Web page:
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Will the NHLPA insist on a cap on escrow?

Dec 31, 2012, 11:31 AM EDT

Donald Fehr AP

With the NHLPA expected to make the NHL a counteroffer today, one of the many things to keep an eye out for is any proposed cap on escrow.

According to the CBC’s Elliotte Friedman, this issue has serious roadblock potential (as if there weren’t enough of those).

One source said Sunday there were worries that escrow could hit 30 per cent if the NHL’s proposal of a $60 million US cap (for 2013-14) was accepted (that includes the one compliance buyout counting against the players’ share of hockey-related revenue, as currently proposed). No doubt the league would dispute that (saying that the lower the cap, the less they’d have to pay) but this is why both sides’ accountants make money.

This is also one of the reasons the NHLPA wants the highest possible salary cap for next season. The more it needs the cap on escrow, the higher percentage of league revenue will go to the players (beyond the agreed upon 50 percent plus “make whole” payments.)

For the NHL, which has said it’s impossible to predict how the lockout will affect business, it’s understandable why it would be hesitant to agree to any cap on escrow. If revenues fall more than expected, the players will be protected and the owners won’t.

  1. manchestermiracle - Dec 31, 2012 at 11:34 AM

    This crap gets more confusing by the minute.

    • ravenscaps48 - Dec 31, 2012 at 12:00 PM

      I was about to say, I have no idea what this means! Haha

  2. prov1x - Dec 31, 2012 at 11:45 AM

    you got that right. and my give a crap meter is running at close to zero.

  3. kingjoe1 - Dec 31, 2012 at 12:10 PM

    Blast you escrowwwwwwwwwwwww!!!!!! (got nothing) All i know is if these negotiations don’t result in a deal, next up, 2013/2014 season.

  4. gvbulldogs - Dec 31, 2012 at 12:32 PM

    I want to throw up but i’ll wait till tonight.

  5. nach0mancandysandwich - Dec 31, 2012 at 1:05 PM

    If it wasn’t escrow it would be something else. Maybe the cost of pucks, the water bill is too high when they make the ice, cost of laundry detergent for the jerseys?

  6. macjacmccoy - Dec 31, 2012 at 1:06 PM

    Well thats just to bad isnt it. The owners locked out the players not the other way around. So they should be the only ones that face the consequences of it.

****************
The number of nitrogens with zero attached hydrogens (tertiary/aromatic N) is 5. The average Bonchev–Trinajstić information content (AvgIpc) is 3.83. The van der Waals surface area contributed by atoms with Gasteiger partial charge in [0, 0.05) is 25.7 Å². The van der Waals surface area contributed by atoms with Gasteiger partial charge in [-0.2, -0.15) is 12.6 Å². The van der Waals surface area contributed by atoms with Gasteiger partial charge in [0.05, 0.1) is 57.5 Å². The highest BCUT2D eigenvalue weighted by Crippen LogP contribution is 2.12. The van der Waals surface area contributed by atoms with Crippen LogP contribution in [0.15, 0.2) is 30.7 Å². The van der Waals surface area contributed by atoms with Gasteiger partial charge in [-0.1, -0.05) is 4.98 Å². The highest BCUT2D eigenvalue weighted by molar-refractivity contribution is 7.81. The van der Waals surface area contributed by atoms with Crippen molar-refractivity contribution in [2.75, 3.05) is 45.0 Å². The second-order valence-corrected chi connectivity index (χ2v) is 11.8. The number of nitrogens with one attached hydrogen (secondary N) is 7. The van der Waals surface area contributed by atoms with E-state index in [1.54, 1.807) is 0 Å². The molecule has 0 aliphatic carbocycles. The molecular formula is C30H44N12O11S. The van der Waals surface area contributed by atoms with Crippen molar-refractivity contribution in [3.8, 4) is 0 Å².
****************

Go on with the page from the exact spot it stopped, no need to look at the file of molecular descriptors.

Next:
• nderdog - Dec 31, 2012 at 2:22 PM

      Do you honestly believe that if the players weren’t locked out, they wouldn’t have gone on strike? If not, are you saying that had the players gone on strike, they should have to just take what they’re given and like it?

      I just can’t comprehend the argument that since it was a lockout versus a strike, the owners should just be happy with what they get. Both sides of this have made a lot of terrible decisions, and neither of them deserves to come out smelling remotely like a rose. They’re all guilty of screwing over the fans and all need to take a bite of the proverbial poo sandwich.

  7. ron05342 - Dec 31, 2012 at 2:59 PM

    It wouldn’t be so confusing if the story was written correctly. I clicked the link to the background story and that didn’t make it any easier.

    From what I can gather from the background story, there are multiple issues here: not just escrow cap disagreements, but also the pension plan, which should have been settled some time ago. (Apparently, it was changed again by the NHL in this latest proposal, who is surprised at this?)

    So its like spring leaks in a dam. One gets stopped, another one pops up. If the NHL and PA are going to play games in their offers and counter-offers (as in take away something already given, like the pensions), then can we really expect there to be a resolution soon enough to save this season?

  8. cvgconstruction - Jan 1, 2013 at 12:12 PM

    Some day I would like about 5 minutes with Bettman and Fehr, I would share some opinion from a hockey fan in Minnesota

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